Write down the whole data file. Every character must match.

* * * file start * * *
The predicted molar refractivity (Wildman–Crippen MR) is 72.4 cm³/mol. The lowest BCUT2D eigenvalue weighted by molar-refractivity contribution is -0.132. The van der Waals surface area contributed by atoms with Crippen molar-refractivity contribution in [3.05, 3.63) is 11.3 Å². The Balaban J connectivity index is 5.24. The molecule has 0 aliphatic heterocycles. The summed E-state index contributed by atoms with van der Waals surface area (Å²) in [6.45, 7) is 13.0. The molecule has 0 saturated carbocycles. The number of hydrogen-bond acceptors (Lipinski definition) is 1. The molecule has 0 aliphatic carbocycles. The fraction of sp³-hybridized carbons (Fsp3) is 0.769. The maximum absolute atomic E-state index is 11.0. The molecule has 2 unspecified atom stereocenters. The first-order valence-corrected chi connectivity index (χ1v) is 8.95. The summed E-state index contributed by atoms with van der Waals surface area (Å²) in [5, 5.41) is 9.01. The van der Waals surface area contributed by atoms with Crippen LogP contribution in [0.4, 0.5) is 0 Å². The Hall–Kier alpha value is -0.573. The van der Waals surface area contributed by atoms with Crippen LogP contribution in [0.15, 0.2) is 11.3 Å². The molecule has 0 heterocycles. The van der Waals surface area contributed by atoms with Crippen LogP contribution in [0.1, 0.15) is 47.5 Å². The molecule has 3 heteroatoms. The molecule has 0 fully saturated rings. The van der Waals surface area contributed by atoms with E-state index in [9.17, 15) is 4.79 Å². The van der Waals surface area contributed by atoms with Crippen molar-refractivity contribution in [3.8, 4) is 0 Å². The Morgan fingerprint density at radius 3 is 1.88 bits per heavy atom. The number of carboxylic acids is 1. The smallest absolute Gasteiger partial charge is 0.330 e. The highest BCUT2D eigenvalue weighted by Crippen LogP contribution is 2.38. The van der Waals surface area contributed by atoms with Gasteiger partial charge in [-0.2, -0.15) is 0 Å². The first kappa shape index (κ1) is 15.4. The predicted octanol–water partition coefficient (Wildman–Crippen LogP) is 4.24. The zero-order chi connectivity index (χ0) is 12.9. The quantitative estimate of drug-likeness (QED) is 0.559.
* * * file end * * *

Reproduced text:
The predicted molar refractivity (Wildman–Crippen MR) is 72.4 cm³/mol. The lowest BCUT2D eigenvalue weighted by molar-refractivity contribution is -0.132. The van der Waals surface area contributed by atoms with Crippen molar-refractivity contribution in [3.05, 3.63) is 11.3 Å². The Balaban J connectivity index is 5.24. The molecule has 0 aliphatic heterocycles. The summed E-state index contributed by atoms with van der Waals surface area (Å²) in [6.45, 7) is 13.0. The molecule has 0 saturated carbocycles. The number of hydrogen-bond acceptors (Lipinski definition) is 1. The molecule has 0 aliphatic carbocycles. The fraction of sp³-hybridized carbons (Fsp3) is 0.769. The maximum absolute atomic E-state index is 11.0. The molecule has 2 unspecified atom stereocenters. The first-order valence-corrected chi connectivity index (χ1v) is 8.95. The summed E-state index contributed by atoms with van der Waals surface area (Å²) in [5, 5.41) is 9.01. The van der Waals surface area contributed by atoms with Crippen LogP contribution in [0.4, 0.5) is 0 Å². The Hall–Kier alpha value is -0.573. The van der Waals surface area contributed by atoms with Crippen LogP contribution in [0.15, 0.2) is 11.3 Å². The molecule has 0 heterocycles. The van der Waals surface area contributed by atoms with Crippen LogP contribution in [0.1, 0.15) is 47.5 Å². The molecule has 3 heteroatoms. The molecule has 0 fully saturated rings. The van der Waals surface area contributed by atoms with E-state index in [9.17, 15) is 4.79 Å². The van der Waals surface area contributed by atoms with Crippen molar-refractivity contribution in [3.8, 4) is 0 Å². The Morgan fingerprint density at radius 3 is 1.88 bits per heavy atom. The number of carboxylic acids is 1. The smallest absolute Gasteiger partial charge is 0.330 e. The highest BCUT2D eigenvalue weighted by Crippen LogP contribution is 2.38. The van der Waals surface area contributed by atoms with Gasteiger partial charge in [-0.2, -0.15) is 0 Å². The first kappa shape index (κ1) is 15.4. The predicted octanol–water partition coefficient (Wildman–Crippen LogP) is 4.24. The zero-order chi connectivity index (χ0) is 12.9. The quantitative estimate of drug-likeness (QED) is 0.559.